‘Wrong land use,’ ‘plenty of senior space’ among anti re-zone views
Fifteen citizens spoke, both for and against, a rezoning proposal — from Office (O-1), General Single-Family Residential (R-2) and Rural Single-Family Residential (R-1) to Community Service (S-1) — for 10 acres behind Ingles for a three-story Harmony at Farragut senior living facility. This came during a Farragut Board of Mayor and Aldermen meeting Thursday evening, March 9, in an almost full Town Hall boardroom.
(The following anti re-zoning speakers are listed in order of appearance)
• George Cooper of Farragut said he also attended the recent Farragut Municipal Planning Commission meeting, where Commissioners voted 6-3 in favor of recommending the rezoning to BOMA.
But Cooper said this three-story facility “would set a precedent” negatively affecting the Town. “This was the only area that was not updated, inexplicably, in the Land Use Plan to address community input. … At this point, there is no objective, factual basis for approving this rezoning request.”
• Although “not directly impacted by this request,” Diane Hall of Farragut said such developments make it harder “for families to move to Farragut and build homes. Our Town has fewer and fewer undeveloped parcels of land.
“… It makes perfect sense that the folks who bought homes in (Baldwin Park, about 430 feet north of the proposed development) felt confident that they would part of a much larger community,” she added.
Hall also said a Harmony official who spoke during the FMPC meeting “failed to present any factual data showing the immediate need for this in Farragut. She also failed to show why this is the best location for the facility.”
• Another citizen said she wanted to underline “two important points,” the first of which was “the proposed rezoning request is completely incompatible with the surrounding zoning. While I understand the importance of supporting the senior community with an assisted living center, this is — in both its form and function — nothing more than multi-family housing.”
Her second point, “and most importantly: the numerous community sessions to gain input from the affected residents gave a clear and overwhelming answer to Town staff,” she said. “Residents who reviewed the facts of the project, and who would be most affected, were absolutely opposed to this rezoning application.”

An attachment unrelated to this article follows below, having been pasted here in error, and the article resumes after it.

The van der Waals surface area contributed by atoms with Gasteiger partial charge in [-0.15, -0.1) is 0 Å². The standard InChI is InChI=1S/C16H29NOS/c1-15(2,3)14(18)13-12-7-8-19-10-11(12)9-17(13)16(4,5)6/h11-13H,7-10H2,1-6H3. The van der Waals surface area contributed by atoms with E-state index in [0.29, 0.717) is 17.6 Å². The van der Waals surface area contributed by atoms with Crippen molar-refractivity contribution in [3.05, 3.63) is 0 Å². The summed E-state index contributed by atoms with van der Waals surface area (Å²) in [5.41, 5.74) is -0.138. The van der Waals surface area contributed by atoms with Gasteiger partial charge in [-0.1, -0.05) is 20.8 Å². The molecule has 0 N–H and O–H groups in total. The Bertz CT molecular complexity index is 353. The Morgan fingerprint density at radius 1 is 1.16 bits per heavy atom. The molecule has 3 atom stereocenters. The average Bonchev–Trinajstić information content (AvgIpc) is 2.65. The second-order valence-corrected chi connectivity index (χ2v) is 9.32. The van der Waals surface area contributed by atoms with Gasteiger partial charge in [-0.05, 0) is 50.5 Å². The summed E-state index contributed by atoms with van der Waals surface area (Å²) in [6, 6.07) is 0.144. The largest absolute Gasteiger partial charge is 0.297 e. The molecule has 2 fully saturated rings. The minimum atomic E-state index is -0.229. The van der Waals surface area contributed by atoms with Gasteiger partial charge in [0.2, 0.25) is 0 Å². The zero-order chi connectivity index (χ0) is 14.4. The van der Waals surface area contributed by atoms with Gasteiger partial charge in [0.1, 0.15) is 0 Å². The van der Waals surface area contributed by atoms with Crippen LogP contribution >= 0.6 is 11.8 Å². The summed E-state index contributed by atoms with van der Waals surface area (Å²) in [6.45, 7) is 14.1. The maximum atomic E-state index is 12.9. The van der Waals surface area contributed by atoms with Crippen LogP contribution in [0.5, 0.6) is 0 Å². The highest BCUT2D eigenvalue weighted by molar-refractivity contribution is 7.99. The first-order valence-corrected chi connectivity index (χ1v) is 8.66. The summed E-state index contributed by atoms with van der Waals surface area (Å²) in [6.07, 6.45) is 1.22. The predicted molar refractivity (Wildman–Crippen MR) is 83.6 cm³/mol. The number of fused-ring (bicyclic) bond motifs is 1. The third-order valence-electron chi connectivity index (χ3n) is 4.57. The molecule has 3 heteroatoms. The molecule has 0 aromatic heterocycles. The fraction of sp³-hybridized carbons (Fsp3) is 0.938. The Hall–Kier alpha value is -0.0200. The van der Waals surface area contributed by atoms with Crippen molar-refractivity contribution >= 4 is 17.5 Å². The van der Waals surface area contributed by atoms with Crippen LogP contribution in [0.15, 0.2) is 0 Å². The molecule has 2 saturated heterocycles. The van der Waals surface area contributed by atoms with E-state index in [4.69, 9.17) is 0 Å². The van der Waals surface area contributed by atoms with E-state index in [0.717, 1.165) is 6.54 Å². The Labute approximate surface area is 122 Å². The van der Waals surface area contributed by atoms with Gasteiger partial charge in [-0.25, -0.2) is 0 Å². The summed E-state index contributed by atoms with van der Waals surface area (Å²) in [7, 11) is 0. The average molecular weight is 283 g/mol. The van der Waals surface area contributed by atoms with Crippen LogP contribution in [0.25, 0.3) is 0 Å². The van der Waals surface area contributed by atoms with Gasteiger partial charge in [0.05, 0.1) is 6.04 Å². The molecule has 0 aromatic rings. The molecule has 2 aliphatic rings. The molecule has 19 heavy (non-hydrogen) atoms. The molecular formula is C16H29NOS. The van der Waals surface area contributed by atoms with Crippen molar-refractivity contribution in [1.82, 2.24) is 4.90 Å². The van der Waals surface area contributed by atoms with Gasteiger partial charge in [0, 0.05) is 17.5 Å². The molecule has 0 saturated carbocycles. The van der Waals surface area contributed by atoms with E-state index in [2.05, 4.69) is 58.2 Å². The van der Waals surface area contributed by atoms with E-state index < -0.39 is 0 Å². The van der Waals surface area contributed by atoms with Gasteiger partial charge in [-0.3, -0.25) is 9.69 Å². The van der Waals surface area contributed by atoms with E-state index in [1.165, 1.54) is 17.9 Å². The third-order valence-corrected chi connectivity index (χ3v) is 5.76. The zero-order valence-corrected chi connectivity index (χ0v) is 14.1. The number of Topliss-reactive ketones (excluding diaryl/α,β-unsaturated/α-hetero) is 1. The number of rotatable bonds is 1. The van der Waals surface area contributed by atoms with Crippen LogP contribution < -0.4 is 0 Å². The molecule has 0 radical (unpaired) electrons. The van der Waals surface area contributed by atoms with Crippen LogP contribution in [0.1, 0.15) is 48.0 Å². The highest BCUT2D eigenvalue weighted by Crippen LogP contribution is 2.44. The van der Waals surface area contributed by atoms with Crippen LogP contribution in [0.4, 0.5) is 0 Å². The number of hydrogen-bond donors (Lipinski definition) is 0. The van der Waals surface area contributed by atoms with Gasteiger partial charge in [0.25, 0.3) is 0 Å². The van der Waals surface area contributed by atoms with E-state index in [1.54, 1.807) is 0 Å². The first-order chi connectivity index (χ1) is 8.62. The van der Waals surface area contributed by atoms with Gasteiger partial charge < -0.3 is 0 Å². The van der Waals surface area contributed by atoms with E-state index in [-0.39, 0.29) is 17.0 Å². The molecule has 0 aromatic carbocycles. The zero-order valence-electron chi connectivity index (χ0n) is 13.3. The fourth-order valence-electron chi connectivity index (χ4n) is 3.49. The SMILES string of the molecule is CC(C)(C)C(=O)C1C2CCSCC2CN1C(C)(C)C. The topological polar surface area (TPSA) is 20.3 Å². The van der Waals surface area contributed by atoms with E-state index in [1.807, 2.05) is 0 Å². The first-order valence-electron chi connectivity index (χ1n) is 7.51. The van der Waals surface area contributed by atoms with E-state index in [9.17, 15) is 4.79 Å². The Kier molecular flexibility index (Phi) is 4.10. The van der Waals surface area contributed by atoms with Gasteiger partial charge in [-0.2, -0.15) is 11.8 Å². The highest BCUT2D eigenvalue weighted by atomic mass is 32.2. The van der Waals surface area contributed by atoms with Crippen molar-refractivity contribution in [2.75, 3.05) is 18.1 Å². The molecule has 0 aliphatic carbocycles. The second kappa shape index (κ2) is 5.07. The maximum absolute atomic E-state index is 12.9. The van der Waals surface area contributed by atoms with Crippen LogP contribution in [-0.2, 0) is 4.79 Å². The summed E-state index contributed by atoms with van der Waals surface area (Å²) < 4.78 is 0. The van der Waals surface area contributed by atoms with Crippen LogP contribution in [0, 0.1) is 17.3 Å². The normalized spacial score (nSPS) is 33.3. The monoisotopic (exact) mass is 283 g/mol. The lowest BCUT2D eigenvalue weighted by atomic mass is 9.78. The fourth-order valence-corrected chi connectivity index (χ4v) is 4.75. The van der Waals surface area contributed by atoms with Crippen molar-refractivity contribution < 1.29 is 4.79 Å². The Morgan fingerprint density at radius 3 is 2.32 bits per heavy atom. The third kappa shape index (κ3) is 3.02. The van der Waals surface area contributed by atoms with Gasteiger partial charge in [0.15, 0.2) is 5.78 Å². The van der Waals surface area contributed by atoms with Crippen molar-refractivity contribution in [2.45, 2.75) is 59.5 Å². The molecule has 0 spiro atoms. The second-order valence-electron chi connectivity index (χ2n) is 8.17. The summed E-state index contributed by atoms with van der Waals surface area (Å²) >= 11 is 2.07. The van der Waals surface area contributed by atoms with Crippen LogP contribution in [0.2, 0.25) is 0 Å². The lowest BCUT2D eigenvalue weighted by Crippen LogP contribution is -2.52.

• Pam Stephens of Farragut reminded listeners that the nearby Villages of Farragut senior living community “is a 23-acre facility,” while also pointing out other senior living facilities in Town.
Moreover, “within a 10-mile radius of Farragut there’s at least nine senior living facilities,” she added.
Stephens also touted the “numerous advantages to being able to stay in our own homes as we age. … Roughly, you could spend $4,000 to $7,000 a month for a senior living facility.
“I know from experience that we have an overwhelming, immediate need, developers, for homes that seniors can spend as much of our golden years at as possible …,” she added.
She also pointed out Summit View, a former senior living center in Town, “sits empty.”
• Don Mann of Farragut, making it clear at the beginning he was against the rezoning, said the proposed facility “looks exactly like apartments and has a footprint that’s 50 percent larger than the neighboring S-1-zoned facility (Villages).”
Saying he attended “the last two Planning Commission meetings on this rezoning request,” Mann added, “the overwhelming majority of participants who spoke and wrote in were against it.”
• One resident said he didn’t know of “any documentation” indicating the need for another senior living community in Town. He pointed out “the emotional plea” by Harmony and other development proponents. … “I discovered a different view of need for this facility. I researched supply and demand for the two largest providers in Farragut. … they are not full and they have no plans to expand anytime soon.”
Another such facility would “so dilute the already severely strained labor pool in this area, that every Farragut facility will risk plummeting quality of care.”
While saying FMPC reps were not “bad people,” he added that body “squandered a lot of citizen trust by not listening to the objective facts citizens presented to them.”
• Ed Sharkey of Farragut emphasized the importance of “transparency” in Town government.
“The recommendation by (F)MPC falls into that category of decisions that are not well- founded,” he added. “… In each case, where need was the basis of recommendation, the members ignored the stated will of the community in order to favor (a) perceived need. I’m not aware of any object ground, in the record, to support a finding of need.
“Not one supporter on the (F)MPC referenced an objective criteria that would establish a need for this project.”
Sharkey also said this vote was “the most important land decision that’s faced the (F)MPC in five years.”
Among his departing questions was, “why will that demand not be met by available supply?”
• Jeanne Brykalski of Farragut, who is “definitely is a long-time resident,” said no clear distinction was made among capable senior citizens, such as herself, and less capable senior citizens.
“I didn’t appreciate having a vibrant part of our community” wrongly labeled “and that we can no longer take care of ourselves,” she said.
About supply and demand, “there are senior centers in Farragut and near Farragut that have empty beds,” Brykalski said. “That is something that I already knew because my … daughter works at a senior center.”
She also said Farragut “is mostly a middle-class community,” adding she “couldn’t afford the $4,000 to $7,000” monthly cost mentioned by another rezoning opponent.